The Complications of Being Diabetic

Although it is fairly common, there are many different types of diabetes and it can be difficult to keep track of or even diagnose.


Jaclyn Rodriguez

Necessities for diabetics including, an insulin pen, a blood sugar checker, and a syringe and needles.

By Jaclyn Rodriguez, Staff Writer

Being diabetic can be complicated enough trying to figure out whether you are type 1 or type 2, and the kinds of medications necessary to take for each. However, it only gets more complicated with the many subsections of the disease, including prediabetes and latent autoimmune diabetes.

Prediabetes is an odd middle where blood sugars are high, but not high enough to be classified as having diabetes. Unfortunately, there are no clear symptoms for prediabetes. Most people with prediabetes discover their condition while being tested for diabetes and are at risk for eventually developing type 2 diabetes. Some common factors include a glucose tolerance test resulting in blood sugars from 140-199 mg/dl.

In addition, there is also latent autoimmune diabetes, or LADA, which is a subcategory of diabetes where the immune system destroys insulin-producing cells.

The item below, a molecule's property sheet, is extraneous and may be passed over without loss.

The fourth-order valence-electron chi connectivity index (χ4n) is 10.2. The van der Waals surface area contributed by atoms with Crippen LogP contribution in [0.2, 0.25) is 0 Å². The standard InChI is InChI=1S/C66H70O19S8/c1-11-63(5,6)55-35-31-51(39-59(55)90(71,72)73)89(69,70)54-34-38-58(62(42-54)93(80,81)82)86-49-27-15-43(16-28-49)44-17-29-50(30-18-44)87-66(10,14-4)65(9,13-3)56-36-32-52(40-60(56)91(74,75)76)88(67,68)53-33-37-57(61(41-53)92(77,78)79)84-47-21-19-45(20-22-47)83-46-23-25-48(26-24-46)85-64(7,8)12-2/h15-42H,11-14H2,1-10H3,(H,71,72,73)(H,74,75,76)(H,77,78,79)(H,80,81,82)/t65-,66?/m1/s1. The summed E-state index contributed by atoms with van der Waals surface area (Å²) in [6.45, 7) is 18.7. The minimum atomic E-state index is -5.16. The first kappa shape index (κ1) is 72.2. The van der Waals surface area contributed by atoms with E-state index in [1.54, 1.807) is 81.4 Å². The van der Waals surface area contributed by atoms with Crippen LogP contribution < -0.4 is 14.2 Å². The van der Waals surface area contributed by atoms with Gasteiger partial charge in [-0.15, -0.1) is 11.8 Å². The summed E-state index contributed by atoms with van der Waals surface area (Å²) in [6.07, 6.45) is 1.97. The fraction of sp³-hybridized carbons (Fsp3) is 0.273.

“With LADA, you lose the ability to produce insulin much more quickly than the typical type 2,” endocrinologist Stanley S. Schwartz said. 

Most people with LADA believe they have type 2 diabetes, which can cause complications in their health.

“I didn’t know about autoimmune diabetes. It makes me more worried about whether I might have it because I already have an autoimmune disease. It makes me wonder if I’m more susceptible to the latent autoimmune diabetes,” recent type 2 diabetic, Colleen Kroeker said.

The main issue with this is if a doctor treats patients for type 2 when they have LADA it could cause blood sugars to rise more rapidly and cause further diabetic complications. Dr. George Grunberger encourages patients to ask their doctors about LADA because the only way to test for LADA is to test for antibodies that cost an autoimmune attack with beta cells.